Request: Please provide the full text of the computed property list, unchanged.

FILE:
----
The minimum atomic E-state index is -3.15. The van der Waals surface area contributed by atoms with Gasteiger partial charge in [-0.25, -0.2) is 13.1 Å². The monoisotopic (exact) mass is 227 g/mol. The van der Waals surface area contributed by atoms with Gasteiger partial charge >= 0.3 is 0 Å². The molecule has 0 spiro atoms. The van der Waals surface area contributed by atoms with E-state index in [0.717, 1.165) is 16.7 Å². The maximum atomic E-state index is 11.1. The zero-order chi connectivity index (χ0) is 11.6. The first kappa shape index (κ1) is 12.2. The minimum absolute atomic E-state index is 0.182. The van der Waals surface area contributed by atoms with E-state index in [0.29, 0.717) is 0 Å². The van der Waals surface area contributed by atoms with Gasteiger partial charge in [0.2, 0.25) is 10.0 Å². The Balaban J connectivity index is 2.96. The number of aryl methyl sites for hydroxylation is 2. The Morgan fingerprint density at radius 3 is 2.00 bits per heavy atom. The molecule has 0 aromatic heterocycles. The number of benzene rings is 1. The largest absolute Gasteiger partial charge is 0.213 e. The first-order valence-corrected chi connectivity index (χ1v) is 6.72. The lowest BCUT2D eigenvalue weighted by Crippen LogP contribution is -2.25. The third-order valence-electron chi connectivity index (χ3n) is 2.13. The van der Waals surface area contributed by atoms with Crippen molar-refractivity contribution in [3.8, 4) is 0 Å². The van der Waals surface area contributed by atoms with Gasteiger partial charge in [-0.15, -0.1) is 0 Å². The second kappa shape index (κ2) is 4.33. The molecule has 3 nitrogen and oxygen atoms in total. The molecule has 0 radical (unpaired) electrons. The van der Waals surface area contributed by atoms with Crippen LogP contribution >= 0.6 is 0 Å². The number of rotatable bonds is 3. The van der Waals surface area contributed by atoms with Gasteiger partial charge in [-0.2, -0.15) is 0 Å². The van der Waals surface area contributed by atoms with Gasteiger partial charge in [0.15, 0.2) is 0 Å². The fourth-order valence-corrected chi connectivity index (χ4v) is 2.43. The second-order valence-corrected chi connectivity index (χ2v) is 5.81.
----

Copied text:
The minimum atomic E-state index is -3.15. The van der Waals surface area contributed by atoms with Gasteiger partial charge in [-0.25, -0.2) is 13.1 Å². The monoisotopic (exact) mass is 227 g/mol. The van der Waals surface area contributed by atoms with Gasteiger partial charge >= 0.3 is 0 Å². The molecule has 0 spiro atoms. The van der Waals surface area contributed by atoms with E-state index in [0.717, 1.165) is 16.7 Å². The maximum atomic E-state index is 11.1. The zero-order chi connectivity index (χ0) is 11.6. The first kappa shape index (κ1) is 12.2. The minimum absolute atomic E-state index is 0.182. The van der Waals surface area contributed by atoms with E-state index in [0.29, 0.717) is 0 Å². The van der Waals surface area contributed by atoms with Gasteiger partial charge in [0.2, 0.25) is 10.0 Å². The Balaban J connectivity index is 2.96. The number of aryl methyl sites for hydroxylation is 2. The Morgan fingerprint density at radius 3 is 2.00 bits per heavy atom. The molecule has 0 aromatic heterocycles. The number of benzene rings is 1. The largest absolute Gasteiger partial charge is 0.213 e. The first-order valence-corrected chi connectivity index (χ1v) is 6.72. The lowest BCUT2D eigenvalue weighted by Crippen LogP contribution is -2.25. The third-order valence-electron chi connectivity index (χ3n) is 2.13. The van der Waals surface area contributed by atoms with Crippen molar-refractivity contribution in [3.8, 4) is 0 Å². The van der Waals surface area contributed by atoms with Gasteiger partial charge in [-0.15, -0.1) is 0 Å². The second kappa shape index (κ2) is 4.33. The molecule has 3 nitrogen and oxygen atoms in total. The molecule has 0 radical (unpaired) electrons. The van der Waals surface area contributed by atoms with Crippen LogP contribution >= 0.6 is 0 Å². The number of rotatable bonds is 3. The van der Waals surface area contributed by atoms with Gasteiger partial charge in [-0.2, -0.15) is 0 Å². The van der Waals surface area contributed by atoms with Gasteiger partial charge in [0.15, 0.2) is 0 Å². The fourth-order valence-corrected chi connectivity index (χ4v) is 2.43. The second-order valence-corrected chi connectivity index (χ2v) is 5.81.